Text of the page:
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Sick? Stay home!

Yesterday I did something I wouldn't have thought of doing a year ago: I stayed home. When I woke up, my sinuses were pressing down so hard that it hurt to move my head. Sometimes, a nice hot shower will help open things up and I'll be fine. Combine that with some over-the-counter medicine and I'm good to go. After that shower and medicine, I still felt no better. So I made the conscious decision to stay home.What spurred me to stay home? Only several articles I've come across in the last year which have really pointed out sick workers may be doing more harm than good for their organizations. For instance:

I know when my sinuses get like they were yesterday, if I don't slow down the problem persists. So while I may be at work, I'm not very effective. Also, I tend to be more prone to migraines, which, when extremely powerful, render me totally ineffective. It's something I've known for a while, but I never thought about the cost of that feeling bad lingering from day to day versus resting for a day and then going back to work refreshed and better. And as I looked at the situation, I realized that I was better off and more productive if I just chalked up the initial day as a sick day and came back in better health the next. I didn't used to be this way.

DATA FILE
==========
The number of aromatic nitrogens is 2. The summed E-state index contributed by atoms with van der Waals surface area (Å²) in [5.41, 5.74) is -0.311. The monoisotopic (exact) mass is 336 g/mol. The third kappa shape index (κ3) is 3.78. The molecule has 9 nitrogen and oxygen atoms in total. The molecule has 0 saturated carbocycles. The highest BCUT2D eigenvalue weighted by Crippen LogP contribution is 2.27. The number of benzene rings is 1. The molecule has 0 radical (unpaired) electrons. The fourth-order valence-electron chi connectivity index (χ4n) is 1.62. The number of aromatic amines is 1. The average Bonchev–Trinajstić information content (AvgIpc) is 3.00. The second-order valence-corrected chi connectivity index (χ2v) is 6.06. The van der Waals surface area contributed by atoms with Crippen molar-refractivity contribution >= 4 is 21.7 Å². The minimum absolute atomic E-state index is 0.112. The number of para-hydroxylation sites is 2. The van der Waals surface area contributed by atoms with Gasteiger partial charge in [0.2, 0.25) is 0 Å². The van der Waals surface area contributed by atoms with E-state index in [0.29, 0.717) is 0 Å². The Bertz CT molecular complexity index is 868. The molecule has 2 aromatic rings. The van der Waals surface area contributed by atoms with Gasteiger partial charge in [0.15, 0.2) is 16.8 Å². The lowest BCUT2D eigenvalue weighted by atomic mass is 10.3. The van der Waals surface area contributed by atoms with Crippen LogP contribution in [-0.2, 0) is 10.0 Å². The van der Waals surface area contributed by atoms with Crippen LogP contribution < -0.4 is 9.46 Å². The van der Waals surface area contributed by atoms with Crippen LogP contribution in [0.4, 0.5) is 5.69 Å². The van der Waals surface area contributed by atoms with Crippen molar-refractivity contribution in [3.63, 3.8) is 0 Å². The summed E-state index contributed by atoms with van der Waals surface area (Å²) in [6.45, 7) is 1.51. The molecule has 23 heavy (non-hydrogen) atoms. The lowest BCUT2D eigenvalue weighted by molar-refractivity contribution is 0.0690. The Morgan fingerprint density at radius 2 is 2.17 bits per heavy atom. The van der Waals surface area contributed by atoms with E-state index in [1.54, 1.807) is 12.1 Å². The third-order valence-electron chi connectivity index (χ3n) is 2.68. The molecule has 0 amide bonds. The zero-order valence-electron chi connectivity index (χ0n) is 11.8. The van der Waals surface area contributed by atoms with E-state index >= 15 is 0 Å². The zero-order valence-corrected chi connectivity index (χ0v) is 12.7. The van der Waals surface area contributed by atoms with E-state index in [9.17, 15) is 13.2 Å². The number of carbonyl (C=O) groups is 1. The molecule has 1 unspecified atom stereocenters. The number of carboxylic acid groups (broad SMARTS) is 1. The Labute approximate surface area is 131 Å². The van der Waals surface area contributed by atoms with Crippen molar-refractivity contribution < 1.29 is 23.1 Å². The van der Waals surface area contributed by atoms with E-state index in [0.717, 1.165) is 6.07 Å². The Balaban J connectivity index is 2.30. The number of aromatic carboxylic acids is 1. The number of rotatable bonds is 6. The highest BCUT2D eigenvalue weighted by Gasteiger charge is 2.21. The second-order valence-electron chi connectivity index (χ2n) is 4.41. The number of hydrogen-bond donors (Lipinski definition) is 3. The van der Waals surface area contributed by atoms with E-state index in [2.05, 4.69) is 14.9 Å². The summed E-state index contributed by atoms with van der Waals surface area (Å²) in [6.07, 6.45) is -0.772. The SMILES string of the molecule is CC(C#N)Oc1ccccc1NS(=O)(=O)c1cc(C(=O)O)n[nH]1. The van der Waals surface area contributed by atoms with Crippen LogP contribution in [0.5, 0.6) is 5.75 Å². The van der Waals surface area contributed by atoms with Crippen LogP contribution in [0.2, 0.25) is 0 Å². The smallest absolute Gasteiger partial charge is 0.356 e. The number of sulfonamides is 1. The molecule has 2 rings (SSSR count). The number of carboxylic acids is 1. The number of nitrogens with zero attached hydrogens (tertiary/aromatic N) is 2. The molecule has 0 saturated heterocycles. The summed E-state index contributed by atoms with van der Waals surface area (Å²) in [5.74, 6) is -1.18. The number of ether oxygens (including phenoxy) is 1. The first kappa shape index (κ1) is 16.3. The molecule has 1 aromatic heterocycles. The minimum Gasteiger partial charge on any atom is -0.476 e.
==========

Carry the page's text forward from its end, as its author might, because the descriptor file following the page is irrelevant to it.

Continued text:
Last year this time I would have come to work and slogged on through it. The idea that missing a day in an unplanned manner was bad for business was the only thing I considered. I didn't consider decreased productivity while I was sick or the fact that the condition lingered causing a prolonged episode of decreased productivity along with a greater chance of another illness later on. I only looked at the immediate. Or I would have logged on from remote and spent the whole day staring at the computer screen attempting to work from remote when I needed to be resting and recovering. I know better now.

Take yesterday, for instance. Only one pressing thing came through and that was first thing in the morning. I was able to take care of it as I was setting up my out of office status and reporting that I was taking a sick day to my team. After that, I signed off and went to bed. Today I'm refreshed and rearing to go, ready to make progress on a few tasks I have before me. I can't really see myself doing a good job on them yesterday even though I would have given my best. And if I hadn't taken the time off, I would figure myself to be in about the same shape today. So naturally, I know I made the right decision.


K. Brian Kelley - Databases, Infrastructure, and Security

IT Security, MySQL, Perl, SQL Server, and Windows technologies.


Posted by Steve Jones on 19 May 2009

Good for you, Brian. I think this is a sign of maturity. Learning where your limits are, making an investment in healing so you're back to work the next day, and not exposing anyone else. Even at home, there are times I'll shut down the laptop and sleep if I'm ill.

We also get an email once a month or so from Red Gate to all employees reminding them to stay home if they're sick and not expose everyone else to illness.

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